My elbow slices into his face. His head snaps to the left and I feel his long hair whip across his face.

I send in another body shot to keep his mind confused. My left fist slams into his sternum. Nothing comes out of his mouth. No groan, no gasp of air or he will die.

The bright white paint of panic is smeared across his face.


Meanwhile, Brix-Maffie has the wherewithal to yell “stop resisting and you won’t get hurt”.

As he writes, these are words designed to “cultivate the minds” of witnesses.

“I know that if someone’s watching, my verbal queues will let them know that we are fighting a bad guy who is fighting with us. The verbal direction will also cultivate their minds. They will believe what I yell out”.

The Wolf and the Sheep Dog consists of 386 pages of brutal and wanton violence confessed with artistic flare by a Calgary Police Officer. Brix-Maffei’s stories are seldom heroic or even brave. Many of the beatings are cowardly excesses of police violence against those who are vulnerable. The book does not, as Brix-Maffei claims, allow the reader insight into the emotional and philosophical world of policing; rather, it is a disgusting and immoral confession which sullies the entire Calgary Police Department.

Comic book heroes are seldom gratuitous. They are manufactured with an ingrained sense of morality that recognizes the need for justice to be, wherever at all possible, peaceful. As Professor David Paciocco writes in his book, “Getting Away with Murder”, “the quality of a nation’s civilization can largely be determined by the methods it uses in the enforcement of its criminal law”. If Brix-Maffei’s conduct at all represents even a small minority of Calgary police officers – and by accounts it does – then I fear the quality of our civilization rests on the boot heels of police power.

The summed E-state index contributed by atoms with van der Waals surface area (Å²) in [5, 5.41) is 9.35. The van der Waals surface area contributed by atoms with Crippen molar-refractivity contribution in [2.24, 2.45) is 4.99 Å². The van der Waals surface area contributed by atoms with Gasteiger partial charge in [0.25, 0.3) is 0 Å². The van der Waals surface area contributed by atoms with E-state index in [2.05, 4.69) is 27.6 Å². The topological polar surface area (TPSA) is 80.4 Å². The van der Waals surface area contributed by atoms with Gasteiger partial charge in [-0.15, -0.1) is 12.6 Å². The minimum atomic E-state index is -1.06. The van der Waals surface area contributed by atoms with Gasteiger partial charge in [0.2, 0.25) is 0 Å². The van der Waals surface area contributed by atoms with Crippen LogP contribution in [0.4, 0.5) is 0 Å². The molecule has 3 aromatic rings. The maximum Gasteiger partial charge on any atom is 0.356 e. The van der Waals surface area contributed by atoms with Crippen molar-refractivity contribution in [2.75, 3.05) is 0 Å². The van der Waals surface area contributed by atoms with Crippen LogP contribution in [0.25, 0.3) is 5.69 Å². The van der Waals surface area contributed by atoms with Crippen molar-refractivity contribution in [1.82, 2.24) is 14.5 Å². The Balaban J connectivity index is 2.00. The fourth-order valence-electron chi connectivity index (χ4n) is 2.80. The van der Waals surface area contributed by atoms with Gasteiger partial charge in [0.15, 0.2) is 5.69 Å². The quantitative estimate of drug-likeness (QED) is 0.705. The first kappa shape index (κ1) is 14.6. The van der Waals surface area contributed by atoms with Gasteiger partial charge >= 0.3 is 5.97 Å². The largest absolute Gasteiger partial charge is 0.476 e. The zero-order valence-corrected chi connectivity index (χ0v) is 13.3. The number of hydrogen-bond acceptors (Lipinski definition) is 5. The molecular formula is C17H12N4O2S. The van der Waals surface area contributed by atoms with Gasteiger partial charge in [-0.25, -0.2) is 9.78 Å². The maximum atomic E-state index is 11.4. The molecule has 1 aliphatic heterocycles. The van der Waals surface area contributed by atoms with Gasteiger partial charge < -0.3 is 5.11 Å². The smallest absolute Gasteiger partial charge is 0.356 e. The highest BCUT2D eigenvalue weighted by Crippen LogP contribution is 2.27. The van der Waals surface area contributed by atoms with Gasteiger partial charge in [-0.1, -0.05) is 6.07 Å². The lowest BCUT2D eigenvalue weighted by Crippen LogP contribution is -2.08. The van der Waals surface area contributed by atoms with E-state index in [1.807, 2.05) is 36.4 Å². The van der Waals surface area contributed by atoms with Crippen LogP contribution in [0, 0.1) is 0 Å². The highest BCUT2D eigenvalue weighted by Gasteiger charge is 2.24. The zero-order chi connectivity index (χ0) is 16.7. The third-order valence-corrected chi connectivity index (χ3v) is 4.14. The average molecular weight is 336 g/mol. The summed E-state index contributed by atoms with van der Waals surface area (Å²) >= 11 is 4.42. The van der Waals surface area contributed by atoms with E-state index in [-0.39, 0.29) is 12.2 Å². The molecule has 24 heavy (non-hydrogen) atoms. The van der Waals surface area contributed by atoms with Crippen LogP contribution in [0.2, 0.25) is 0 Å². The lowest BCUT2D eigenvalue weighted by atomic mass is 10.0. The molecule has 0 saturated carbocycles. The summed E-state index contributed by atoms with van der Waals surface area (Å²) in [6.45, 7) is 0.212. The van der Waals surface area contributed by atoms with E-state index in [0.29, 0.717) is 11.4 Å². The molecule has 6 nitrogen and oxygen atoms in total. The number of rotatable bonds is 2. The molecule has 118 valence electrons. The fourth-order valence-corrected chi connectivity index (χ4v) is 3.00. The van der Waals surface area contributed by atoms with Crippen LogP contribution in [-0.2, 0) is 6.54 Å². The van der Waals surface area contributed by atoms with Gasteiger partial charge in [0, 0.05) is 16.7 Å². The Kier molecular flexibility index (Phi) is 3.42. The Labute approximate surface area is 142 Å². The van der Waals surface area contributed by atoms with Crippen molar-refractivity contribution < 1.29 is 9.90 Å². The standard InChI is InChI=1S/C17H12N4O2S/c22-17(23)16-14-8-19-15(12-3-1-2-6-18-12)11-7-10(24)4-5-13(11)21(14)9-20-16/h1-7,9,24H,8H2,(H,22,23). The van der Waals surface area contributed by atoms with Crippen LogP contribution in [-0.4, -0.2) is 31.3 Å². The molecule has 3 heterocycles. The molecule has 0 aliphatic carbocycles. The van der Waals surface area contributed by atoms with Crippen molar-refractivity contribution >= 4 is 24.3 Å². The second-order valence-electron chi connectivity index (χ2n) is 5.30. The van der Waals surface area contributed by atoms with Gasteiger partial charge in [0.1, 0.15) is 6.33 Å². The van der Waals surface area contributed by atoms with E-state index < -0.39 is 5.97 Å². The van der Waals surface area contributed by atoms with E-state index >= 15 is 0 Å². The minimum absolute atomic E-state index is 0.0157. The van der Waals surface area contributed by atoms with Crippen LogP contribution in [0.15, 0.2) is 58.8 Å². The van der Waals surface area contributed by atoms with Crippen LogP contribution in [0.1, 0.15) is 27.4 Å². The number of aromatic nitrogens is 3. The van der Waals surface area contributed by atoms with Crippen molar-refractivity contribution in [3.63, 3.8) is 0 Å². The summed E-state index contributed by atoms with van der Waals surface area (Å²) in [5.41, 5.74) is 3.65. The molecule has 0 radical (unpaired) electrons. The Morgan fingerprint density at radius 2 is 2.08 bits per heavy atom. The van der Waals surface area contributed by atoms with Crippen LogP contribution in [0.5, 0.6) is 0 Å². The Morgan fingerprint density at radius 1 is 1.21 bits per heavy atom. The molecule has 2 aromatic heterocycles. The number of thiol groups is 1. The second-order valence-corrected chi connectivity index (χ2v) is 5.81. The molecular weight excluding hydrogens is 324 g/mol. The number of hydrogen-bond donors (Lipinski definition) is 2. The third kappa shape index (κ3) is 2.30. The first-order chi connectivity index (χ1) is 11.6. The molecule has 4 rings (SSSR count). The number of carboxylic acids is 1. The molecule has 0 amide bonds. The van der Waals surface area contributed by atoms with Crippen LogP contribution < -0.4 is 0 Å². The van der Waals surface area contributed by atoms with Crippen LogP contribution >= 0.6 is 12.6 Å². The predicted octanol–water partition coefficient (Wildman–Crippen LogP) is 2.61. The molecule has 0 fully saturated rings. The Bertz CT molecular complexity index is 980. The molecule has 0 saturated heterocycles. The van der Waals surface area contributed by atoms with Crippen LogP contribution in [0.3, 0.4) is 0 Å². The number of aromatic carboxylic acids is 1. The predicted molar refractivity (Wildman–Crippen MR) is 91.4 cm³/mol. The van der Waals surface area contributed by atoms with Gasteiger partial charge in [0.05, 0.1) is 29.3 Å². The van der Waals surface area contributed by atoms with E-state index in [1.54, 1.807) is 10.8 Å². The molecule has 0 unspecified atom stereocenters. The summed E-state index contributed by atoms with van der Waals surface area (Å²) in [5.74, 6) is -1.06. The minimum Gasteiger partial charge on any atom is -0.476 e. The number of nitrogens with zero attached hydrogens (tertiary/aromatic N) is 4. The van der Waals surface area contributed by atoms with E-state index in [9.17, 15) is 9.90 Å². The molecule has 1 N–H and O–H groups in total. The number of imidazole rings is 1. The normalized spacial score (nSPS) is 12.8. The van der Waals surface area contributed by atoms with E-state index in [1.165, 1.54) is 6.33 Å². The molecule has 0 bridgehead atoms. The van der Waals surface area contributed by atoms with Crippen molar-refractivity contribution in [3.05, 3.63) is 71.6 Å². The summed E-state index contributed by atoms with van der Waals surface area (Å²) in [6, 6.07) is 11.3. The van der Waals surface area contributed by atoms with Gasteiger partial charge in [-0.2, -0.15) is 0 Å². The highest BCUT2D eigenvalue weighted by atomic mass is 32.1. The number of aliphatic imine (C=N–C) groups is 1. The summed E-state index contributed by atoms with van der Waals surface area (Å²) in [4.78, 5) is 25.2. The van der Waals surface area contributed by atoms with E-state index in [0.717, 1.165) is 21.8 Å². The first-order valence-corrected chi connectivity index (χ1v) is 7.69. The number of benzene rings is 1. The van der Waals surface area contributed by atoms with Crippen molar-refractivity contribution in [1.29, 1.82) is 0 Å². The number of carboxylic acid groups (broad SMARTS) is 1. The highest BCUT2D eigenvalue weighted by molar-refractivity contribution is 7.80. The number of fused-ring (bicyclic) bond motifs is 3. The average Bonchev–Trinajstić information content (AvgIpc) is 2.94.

“I look at my partner”, writes Brix-Maffei, “who starts to look around in all directions. He is looking for bystanders, for eyes that may watch us. He gives me a nod and I know it is time for me to make sure this loser doesn’t try this again”.

“I move over to this guy lying on the ground, hands cuffed behind his back. His look of delight changes to a look of fear as he knows I am so ready to open a can of shit on him”.


Holy who are the real criminals, Batman?

David G. Chow
Calgary Criminal Lawyer
Calgary DUI Lawyer

You should have let me in on this. We could have planned it, prepared it, pre-sold the movie rights! - Riddler